If fire is on the exterior and hot enough to activate the door, then you would not want anyone going out the EERO.
     
  10. cda

    cda Sawhorse

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    I see where you get the 165 now,

    But the window is also there for the firefighter to get in or shoot the wet stuff and than enter.

    Or for the firefighter inside to bale out of.
     
  11. Yikes

    Yikes Gold Member

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    Ty J, thanks for your response. But for sake of discussion, if I may challenge you, let's work it the other way around: Nonloadbearing walls by their very nature also have some type of beam or structural member somewhere above them which carries the weight of the roof or floor or other structure above, right? So what's the actual difference between that, and a header in a bearing wall? And more importantly, what is the intent of the code as to why bearing vs. non-bearing is so critical?.

    Picture an existing building with a covered patio. The patio roof is supported below by beams and columns. The columns are fire rated for one-hour construction. 5 years later, the owner obtains permits to infill the space between the posts with studs and a slip-track on top, exterior plaster, and a window in it, creating a bedroom. Q: Is that new infill wall load bearing? I think not; because the roof is still supported by the same old beams and columns.

    Now, how is that fundamentally different from my scenario of a 5' x 7' nonloadbearing wall described in the previous post? Perhaps the slipjoint in the top track of the infill wall? If that's the case, I can do that in my new apartment building opening as well, to prove it's nonloadbearing.
     
  12. Sleepy

    Sleepy Registered User

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    Don't both NFPA 13 8.15.26 and ESR-2397 5.3 specifically require the glazing to be fixed? How is an EERO fixed glazing?

    For the shutter, it seems it could be ok (IBC-2015 1030.4):
    "...Bars, grilles, grates or similar devices are permitted to be placed over emergency escape and rescue openings provided the minimum net clear opening size complies with Section 1030.2 and such devices shall be releasable or removable from the inside without the use of a key, tool or force greater than that which is required for normal operation of the emergency escape and rescue opening."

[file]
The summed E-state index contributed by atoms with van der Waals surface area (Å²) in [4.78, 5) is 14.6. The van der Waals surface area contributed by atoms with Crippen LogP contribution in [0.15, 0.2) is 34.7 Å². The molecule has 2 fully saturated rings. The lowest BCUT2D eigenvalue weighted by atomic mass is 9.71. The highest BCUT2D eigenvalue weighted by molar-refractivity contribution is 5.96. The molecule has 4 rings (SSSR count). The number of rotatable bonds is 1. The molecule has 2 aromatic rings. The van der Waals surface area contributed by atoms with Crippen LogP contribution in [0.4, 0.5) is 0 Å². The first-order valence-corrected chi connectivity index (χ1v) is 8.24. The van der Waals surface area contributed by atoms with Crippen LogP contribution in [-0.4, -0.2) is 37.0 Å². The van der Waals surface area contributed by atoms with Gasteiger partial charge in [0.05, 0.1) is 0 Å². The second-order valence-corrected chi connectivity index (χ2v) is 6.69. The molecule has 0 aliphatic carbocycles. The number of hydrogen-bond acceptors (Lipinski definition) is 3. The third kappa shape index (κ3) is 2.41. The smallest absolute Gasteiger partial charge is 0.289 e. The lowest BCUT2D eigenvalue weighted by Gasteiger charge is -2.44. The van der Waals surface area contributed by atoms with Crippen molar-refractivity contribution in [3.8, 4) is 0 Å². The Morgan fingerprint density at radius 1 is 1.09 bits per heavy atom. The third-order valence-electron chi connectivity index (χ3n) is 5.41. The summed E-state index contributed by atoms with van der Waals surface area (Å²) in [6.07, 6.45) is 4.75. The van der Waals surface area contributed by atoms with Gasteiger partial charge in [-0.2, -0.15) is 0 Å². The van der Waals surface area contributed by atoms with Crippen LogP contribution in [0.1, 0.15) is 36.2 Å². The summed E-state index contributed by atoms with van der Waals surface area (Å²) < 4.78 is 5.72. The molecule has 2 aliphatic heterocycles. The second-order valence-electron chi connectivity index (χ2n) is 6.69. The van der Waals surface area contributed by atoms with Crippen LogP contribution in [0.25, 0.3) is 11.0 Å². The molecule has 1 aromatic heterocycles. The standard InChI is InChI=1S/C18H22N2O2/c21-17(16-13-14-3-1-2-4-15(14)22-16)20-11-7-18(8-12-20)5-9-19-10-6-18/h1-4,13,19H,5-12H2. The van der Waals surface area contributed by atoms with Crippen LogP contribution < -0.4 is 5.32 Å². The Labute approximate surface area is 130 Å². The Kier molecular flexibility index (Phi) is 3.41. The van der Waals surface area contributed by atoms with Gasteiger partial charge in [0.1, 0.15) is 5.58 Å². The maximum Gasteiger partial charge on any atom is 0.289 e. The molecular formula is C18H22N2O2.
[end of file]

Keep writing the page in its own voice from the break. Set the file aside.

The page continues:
13. Ty J.

    Ty J. Sawhorse

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    Further research into why the provision for non-load-bearing was added would be necessary before I could lend any speculation. The research would be up to you, as the AHJ has clearly got the code section behind him.

    As for your example, yes, they are load bearing walls after being filled in. We run into the example you are illustrating all the time wherein someone wants to frame in an existing patio on top of a existing slab. Problem is, as soon as you frame walls tight to the existing beam, deflection of the beam is hindered, and wall is load bearing, thus requiring a continuous footing, etc.

    You need to find out why load bearing walls are not permitted and then make justification based upon the actual reasoning. Right now, your just spit-balling ideas on why you don't want to comply with the code. The code is a minimum standard, do you want to comply with less than that?
     
  14. Yikes

    Yikes Gold Member

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    Of course I don't want to do less than the minimum required by code.

    However, it appears that this distinction of loadbearing vs nonloadbearing was only added in the last few years. And in the example I gave above, I specifically called out for a slip track to prove the wall is nonloadbearing - - a type of curtain wall, if you will.
     
  15. steveray

    steveray Sawhorse

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    It does seem pretty wierd that IBC specifically references this type of protection and NFPA 13 disallows it....